Criminal code overhaul goes to Pence

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The Indiana Senate Friday passed the legislation that is the first comprehensive reform of the state’s criminal code in more than 35 years. It now goes to Gov. Mike Pence for his signature.

HEA 1006 makes various changes to the criminal code, including changes to community corrections, sentencing, and many crimes. It removes the current four-level felony penalty classification and replaces it with a six-level felony penalty classification.

Certain portions of the bill take effect July 1 of this year; others, such as the reclassification of felonies, are delayed until July 1, 2014.

“Throughout the years, Indiana’s criminal code has gotten out of whack due to piecemeal changes, and some penalties are no longer proportional to the crimes committed. The new system will promote consistency and fairness in criminal sentencing laws and will ultimately help reduce prison costs,” Sen. Brent Steele, R-Bedford, said in a news release. Steele sponsored the House bill in the Senate. The introduced version of the bill was prepared by the Criminal Code Evaluation Commission.

“Today’s legislation, with regard to the criminal code reform, is the culmination of four years of hard work on behalf of an awful lot of legislators and experts in the criminal justice field, and I consider it one of the most important bills that I’ve had the privilege of carrying in my time in the Statehouse,” Steele said. “I hope that the legal system will look back on this in a few years from now and say, ‘That was something that should have been done a long time ago.’”

The full Senate passed the conference committee report by a vote of 35-15. The Indiana House of Representatives approved the report 86-10 on Thursday.

Pence will have seven days from receiving the legislation to sign it into law or veto it. If he does not sign it in seven days, it will become law.



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  1. If a class action suit or other manner of retribution is possible, count me in. I have email and voicemail from the man. He colluded with opposing counsel, I am certain. My case was damaged so severely it nearly lost me everything and I am still paying dearly.

  2. There's probably a lot of blame that can be cast around for Indiana Tech's abysmal bar passage rate this last February. The folks who decided that Indiana, a state with roughly 16,000 to 18,000 attorneys, needs a fifth law school need to question the motives that drove their support of this project. Others, who have been "strong supporters" of the law school, should likewise ask themselves why they believe this institution should be supported. Is it because it fills some real need in the state? Or is it, instead, nothing more than a resume builder for those who teach there part-time? And others who make excuses for the students' poor performance, especially those who offer nothing more than conspiracy theories to back up their claims--who are they helping? What evidence do they have to support their posturing? Ultimately, though, like most everything in life, whether one succeeds or fails is entirely within one's own hands. At least one student from Indiana Tech proved this when he/she took and passed the February bar. A second Indiana Tech student proved this when they took the bar in another state and passed. As for the remaining 9 who took the bar and didn't pass (apparently, one of the students successfully appealed his/her original score), it's now up to them (and nobody else) to ensure that they pass on their second attempt. These folks should feel no shame; many currently successful practicing attorneys failed the bar exam on their first try. These same attorneys picked themselves up, dusted themselves off, and got back to the rigorous study needed to ensure they would pass on their second go 'round. This is what the Indiana Tech students who didn't pass the first time need to do. Of course, none of this answers such questions as whether Indiana Tech should be accredited by the ABA, whether the school should keep its doors open, or, most importantly, whether it should have even opened its doors in the first place. Those who promoted the idea of a fifth law school in Indiana need to do a lot of soul-searching regarding their decisions. These same people should never be allowed, again, to have a say about the future of legal education in this state or anywhere else. Indiana already has four law schools. That's probably one more than it really needs. But it's more than enough.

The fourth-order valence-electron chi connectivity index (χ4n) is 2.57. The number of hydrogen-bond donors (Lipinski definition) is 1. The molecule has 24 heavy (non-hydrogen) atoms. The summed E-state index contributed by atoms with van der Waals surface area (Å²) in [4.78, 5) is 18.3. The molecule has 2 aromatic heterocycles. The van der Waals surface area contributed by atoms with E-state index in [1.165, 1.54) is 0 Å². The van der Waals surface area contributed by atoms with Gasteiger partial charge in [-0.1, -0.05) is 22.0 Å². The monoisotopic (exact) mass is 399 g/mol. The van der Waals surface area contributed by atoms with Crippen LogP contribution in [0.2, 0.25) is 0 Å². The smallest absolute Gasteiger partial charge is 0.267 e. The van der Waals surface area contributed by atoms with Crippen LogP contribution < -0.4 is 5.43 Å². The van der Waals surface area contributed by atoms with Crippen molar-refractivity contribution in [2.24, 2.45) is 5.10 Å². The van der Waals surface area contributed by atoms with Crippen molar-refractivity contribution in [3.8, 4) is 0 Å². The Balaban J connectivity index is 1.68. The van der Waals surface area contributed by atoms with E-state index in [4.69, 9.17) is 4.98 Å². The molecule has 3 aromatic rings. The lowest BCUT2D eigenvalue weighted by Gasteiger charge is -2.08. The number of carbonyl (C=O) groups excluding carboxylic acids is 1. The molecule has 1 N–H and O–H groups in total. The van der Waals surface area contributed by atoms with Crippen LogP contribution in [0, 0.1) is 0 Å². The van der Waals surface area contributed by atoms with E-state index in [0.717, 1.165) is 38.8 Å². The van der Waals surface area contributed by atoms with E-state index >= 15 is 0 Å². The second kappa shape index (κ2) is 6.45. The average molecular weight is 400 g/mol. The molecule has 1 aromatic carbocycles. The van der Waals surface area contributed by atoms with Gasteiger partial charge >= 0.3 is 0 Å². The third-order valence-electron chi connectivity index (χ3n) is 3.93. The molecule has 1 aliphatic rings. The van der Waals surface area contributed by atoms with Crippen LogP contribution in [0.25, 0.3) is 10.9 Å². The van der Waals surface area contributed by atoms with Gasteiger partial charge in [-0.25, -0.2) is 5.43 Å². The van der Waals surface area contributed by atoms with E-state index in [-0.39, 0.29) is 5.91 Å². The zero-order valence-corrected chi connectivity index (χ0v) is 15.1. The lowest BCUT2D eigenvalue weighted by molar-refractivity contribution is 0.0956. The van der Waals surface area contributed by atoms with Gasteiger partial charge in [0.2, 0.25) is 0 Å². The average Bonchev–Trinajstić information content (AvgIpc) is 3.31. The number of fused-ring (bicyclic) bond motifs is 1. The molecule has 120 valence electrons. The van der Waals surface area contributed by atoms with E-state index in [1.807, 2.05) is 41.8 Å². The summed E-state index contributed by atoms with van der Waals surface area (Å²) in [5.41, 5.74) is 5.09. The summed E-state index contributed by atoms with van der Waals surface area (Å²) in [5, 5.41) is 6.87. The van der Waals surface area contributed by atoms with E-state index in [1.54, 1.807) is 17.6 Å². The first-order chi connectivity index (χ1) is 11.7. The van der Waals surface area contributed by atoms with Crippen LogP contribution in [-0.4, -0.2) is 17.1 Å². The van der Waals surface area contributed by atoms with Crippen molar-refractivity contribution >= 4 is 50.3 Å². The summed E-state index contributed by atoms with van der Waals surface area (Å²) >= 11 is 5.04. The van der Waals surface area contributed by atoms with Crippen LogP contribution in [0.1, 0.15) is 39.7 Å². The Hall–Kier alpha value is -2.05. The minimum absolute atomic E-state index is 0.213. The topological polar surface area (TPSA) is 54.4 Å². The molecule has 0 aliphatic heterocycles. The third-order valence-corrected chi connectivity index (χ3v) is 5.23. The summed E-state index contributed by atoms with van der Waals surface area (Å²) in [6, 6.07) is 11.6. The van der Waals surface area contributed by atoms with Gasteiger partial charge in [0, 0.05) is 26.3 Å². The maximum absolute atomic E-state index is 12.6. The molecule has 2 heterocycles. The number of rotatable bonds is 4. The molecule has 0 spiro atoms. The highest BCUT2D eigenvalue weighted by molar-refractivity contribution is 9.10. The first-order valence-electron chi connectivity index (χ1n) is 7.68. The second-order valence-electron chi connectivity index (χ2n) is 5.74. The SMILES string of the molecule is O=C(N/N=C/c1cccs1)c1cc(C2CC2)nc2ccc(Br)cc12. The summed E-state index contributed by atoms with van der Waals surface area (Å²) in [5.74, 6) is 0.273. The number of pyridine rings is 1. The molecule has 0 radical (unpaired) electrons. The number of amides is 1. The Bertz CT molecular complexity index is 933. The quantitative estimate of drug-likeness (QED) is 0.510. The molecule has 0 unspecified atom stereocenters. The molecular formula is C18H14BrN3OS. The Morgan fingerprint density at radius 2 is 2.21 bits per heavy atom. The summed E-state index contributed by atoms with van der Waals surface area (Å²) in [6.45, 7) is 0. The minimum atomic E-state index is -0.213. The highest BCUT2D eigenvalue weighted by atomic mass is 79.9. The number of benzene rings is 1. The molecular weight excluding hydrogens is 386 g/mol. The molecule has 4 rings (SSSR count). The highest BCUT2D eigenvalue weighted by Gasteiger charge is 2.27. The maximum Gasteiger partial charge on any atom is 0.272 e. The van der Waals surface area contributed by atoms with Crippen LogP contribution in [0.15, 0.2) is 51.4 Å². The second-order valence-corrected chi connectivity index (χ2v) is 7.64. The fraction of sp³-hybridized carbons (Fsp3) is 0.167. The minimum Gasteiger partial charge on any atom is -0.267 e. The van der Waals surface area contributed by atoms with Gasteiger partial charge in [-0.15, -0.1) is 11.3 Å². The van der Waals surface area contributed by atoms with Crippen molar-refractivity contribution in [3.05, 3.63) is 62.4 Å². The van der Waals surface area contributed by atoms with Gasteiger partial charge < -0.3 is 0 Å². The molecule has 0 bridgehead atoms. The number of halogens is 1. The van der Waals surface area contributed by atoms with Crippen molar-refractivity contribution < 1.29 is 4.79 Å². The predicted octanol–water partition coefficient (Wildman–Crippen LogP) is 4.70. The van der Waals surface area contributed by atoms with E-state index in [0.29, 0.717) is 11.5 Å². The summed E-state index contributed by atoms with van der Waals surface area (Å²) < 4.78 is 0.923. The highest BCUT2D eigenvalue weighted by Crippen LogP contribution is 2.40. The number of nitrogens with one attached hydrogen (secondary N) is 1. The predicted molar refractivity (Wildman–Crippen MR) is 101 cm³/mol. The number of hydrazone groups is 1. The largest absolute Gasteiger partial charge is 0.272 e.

3. This man Steve Hubbard goes on any online post or forum he can find and tries to push his company. He said court reporters would be obsolete a few years ago, yet here we are. How does he have time to search out every single post about court reporters and even spy in private court reporting forums if his company is so successful???? Dude, get a life. And back to what this post was about, I agree that some national firms cause a huge problem.

  4. rensselaer imdiana is doing same thing to children from the judge to attorney and dfs staff they need to be investigated as well

  5. Sex offenders are victims twice, once when they are molested as kids, and again when they repeat the behavior, you never see money spent on helping them do you. That's why this circle continues